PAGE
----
When you sit down to listen to BROWNS JENKINS’ latest and first full-length album, grab yourself a parka jacket and prepare to dwell in the dark and frost-bitten land that this one man band will engulf you in. This is an icy cold record with the instruments slowly creeping over you like the cold hand of a long dead body; there’s no room here for any sense of warmth or robust sound, just the utter dejection of light and sense of human touch one may seek when isolated.
Sludgy, fuzzed-out guitars rule “Angel Eyes” world, barely ever getting beyond a canter let alone the oft blinding tremolo playing normally found as the rudiment of Black Metal. No, this is the soundtrack to your funeral were you to be buried on a densely snowy day where the sunlight has been banished by blackened clouds and the procession is moving as though they were stuck in slush. Over and over the dissonant chords of the album ring out, at times in sheer monotony yet they have an ethereal quality that captures you and makes you simply want to stay and listen as they drone out of your speakers. As with so many Black Metal projects these days, BROWNS JENKINS is a one man group who ironically hails from the sweltering Austin, Texas area, but no question has a serious affinity with music that conjures a desolate and unforgiving landscape. It is difficult, nigh impossible, to ascertain when one cut on this record finishes and one begins, and that is one drawback to the album. While it can be a boon to know where you’re going, eventually you may just find yourself in a loop and looking to get out.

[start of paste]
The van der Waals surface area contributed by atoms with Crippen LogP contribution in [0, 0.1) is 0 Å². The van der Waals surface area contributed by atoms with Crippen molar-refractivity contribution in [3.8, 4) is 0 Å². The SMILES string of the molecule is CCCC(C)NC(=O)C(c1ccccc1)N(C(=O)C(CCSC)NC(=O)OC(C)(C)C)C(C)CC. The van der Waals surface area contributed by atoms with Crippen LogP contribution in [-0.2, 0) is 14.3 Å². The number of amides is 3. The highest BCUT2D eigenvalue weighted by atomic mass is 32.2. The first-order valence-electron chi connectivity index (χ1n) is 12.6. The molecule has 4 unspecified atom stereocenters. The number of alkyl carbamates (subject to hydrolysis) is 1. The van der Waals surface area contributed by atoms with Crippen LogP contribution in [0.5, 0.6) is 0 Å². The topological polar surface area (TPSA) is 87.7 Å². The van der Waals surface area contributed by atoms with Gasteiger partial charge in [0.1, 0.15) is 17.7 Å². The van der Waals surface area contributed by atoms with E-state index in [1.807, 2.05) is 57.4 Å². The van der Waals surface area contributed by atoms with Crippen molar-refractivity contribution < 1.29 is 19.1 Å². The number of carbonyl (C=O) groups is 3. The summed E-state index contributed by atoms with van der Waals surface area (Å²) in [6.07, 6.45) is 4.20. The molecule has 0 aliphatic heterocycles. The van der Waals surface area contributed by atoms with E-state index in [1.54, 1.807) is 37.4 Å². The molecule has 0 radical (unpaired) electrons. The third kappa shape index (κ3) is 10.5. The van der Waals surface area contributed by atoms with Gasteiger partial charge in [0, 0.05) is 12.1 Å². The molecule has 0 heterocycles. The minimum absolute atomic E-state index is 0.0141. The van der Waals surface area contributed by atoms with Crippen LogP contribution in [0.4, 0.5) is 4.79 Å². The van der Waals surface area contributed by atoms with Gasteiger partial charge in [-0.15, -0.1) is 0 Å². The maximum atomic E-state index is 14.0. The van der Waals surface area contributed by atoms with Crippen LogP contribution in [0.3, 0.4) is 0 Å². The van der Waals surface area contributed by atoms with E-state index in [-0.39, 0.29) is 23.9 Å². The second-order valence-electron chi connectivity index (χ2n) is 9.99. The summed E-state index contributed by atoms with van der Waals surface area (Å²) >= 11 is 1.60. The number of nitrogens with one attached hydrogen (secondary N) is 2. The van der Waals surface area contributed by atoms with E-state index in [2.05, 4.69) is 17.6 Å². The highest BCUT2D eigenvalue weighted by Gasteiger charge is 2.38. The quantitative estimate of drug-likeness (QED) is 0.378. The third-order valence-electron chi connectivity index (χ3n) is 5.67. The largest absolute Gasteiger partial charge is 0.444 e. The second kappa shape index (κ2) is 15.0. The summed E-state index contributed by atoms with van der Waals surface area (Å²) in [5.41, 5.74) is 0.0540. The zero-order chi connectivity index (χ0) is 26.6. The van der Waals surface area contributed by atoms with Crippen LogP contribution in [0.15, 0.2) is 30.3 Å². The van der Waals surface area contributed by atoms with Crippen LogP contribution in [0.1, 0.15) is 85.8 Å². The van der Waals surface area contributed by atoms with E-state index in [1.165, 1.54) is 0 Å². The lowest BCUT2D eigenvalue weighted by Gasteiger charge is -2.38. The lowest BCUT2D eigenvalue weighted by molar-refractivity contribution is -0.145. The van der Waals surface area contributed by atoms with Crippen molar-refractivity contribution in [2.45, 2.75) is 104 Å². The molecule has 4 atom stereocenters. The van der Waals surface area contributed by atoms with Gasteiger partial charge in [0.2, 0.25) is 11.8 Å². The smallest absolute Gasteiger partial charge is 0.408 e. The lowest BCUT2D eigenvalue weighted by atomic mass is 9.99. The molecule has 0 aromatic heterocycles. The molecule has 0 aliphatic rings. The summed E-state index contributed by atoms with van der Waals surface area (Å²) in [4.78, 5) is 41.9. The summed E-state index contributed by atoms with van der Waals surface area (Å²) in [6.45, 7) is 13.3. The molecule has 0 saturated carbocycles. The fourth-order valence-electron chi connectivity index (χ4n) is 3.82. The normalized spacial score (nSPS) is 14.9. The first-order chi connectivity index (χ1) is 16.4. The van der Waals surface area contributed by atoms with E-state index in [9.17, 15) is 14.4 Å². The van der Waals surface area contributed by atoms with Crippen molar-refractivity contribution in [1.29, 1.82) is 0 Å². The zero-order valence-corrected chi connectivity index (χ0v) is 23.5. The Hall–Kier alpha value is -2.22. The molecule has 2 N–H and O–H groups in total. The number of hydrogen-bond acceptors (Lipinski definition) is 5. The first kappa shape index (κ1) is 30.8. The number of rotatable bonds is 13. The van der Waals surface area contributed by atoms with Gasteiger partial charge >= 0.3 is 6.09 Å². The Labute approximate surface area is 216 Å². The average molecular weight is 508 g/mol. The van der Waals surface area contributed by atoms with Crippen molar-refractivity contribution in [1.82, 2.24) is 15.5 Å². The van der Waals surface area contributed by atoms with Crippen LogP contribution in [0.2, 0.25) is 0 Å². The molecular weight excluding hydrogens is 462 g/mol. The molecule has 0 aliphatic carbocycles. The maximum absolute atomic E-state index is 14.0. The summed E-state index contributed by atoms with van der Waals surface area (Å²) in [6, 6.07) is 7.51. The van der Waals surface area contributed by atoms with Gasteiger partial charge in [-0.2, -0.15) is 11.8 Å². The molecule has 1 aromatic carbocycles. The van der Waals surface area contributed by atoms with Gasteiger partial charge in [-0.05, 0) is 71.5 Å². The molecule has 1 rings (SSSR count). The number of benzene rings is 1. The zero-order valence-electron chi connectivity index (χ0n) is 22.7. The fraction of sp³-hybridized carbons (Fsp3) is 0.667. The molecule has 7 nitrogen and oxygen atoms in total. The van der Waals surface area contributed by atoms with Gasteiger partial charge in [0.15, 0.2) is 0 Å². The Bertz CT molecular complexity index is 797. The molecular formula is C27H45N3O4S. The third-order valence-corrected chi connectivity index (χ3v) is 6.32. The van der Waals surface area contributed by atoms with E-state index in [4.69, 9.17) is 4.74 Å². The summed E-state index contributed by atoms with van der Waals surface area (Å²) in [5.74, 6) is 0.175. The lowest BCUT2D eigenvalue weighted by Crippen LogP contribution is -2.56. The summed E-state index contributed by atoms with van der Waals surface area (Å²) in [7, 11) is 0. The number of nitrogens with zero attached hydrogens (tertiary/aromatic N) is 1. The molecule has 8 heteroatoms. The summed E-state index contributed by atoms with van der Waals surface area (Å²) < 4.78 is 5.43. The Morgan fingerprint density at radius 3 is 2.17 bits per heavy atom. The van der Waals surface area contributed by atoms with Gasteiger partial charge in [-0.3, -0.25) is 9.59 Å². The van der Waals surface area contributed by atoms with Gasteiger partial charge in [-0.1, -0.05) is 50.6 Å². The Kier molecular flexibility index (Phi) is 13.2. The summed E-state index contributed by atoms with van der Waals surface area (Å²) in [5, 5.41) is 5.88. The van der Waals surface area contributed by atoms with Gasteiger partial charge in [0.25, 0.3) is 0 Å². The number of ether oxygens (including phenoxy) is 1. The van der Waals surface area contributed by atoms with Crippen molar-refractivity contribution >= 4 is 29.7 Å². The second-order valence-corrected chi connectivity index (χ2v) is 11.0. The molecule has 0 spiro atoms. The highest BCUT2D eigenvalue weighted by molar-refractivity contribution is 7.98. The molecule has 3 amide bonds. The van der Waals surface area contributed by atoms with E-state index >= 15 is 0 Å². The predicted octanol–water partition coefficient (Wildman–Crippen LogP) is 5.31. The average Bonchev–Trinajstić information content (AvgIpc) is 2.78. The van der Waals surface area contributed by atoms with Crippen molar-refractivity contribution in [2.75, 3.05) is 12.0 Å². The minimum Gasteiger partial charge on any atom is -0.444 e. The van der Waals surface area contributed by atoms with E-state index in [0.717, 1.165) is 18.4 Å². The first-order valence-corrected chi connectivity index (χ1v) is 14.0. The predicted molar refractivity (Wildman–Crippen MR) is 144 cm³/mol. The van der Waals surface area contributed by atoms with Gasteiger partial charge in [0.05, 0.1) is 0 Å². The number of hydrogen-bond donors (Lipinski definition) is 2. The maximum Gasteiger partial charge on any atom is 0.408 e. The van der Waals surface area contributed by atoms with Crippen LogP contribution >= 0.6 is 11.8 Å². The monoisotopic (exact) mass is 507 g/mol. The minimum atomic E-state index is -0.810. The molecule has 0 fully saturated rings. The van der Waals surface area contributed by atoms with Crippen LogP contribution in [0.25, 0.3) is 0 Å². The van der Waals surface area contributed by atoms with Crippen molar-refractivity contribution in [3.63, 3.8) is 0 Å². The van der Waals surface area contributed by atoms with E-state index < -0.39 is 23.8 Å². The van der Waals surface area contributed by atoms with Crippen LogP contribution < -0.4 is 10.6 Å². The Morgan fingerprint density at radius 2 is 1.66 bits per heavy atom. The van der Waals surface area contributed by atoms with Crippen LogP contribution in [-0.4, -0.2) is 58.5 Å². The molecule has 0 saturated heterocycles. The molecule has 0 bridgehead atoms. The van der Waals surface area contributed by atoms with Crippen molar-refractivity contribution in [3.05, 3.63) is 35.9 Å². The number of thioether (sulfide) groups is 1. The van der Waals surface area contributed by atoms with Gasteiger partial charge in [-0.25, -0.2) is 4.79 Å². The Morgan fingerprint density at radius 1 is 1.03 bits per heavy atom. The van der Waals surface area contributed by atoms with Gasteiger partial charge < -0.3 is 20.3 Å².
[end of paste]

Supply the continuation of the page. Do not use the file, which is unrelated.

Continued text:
For all intents and purposes this album can be thought as one long, droning Black Metal dirge, a slight variation here and way over there. To some this will be joyous; basking in the grim atmosphere sole band member UA has created, sinking in the claustrophobic sense of oneness. With this monolithic angle, Drone fans may enjoy “Angel Eyes” as much as if not more than Black Metal fans. For some it will be perhaps nothing more than one long dip into a circular trench you can’t wait to get out of. I’m playing the spoiler role here and finding myself in the middle, at times entranced by the beauty of the gloomy mood the music evokes and also needing to jump off the merry-go-round its repetition creates.
(Online June 4, 2008)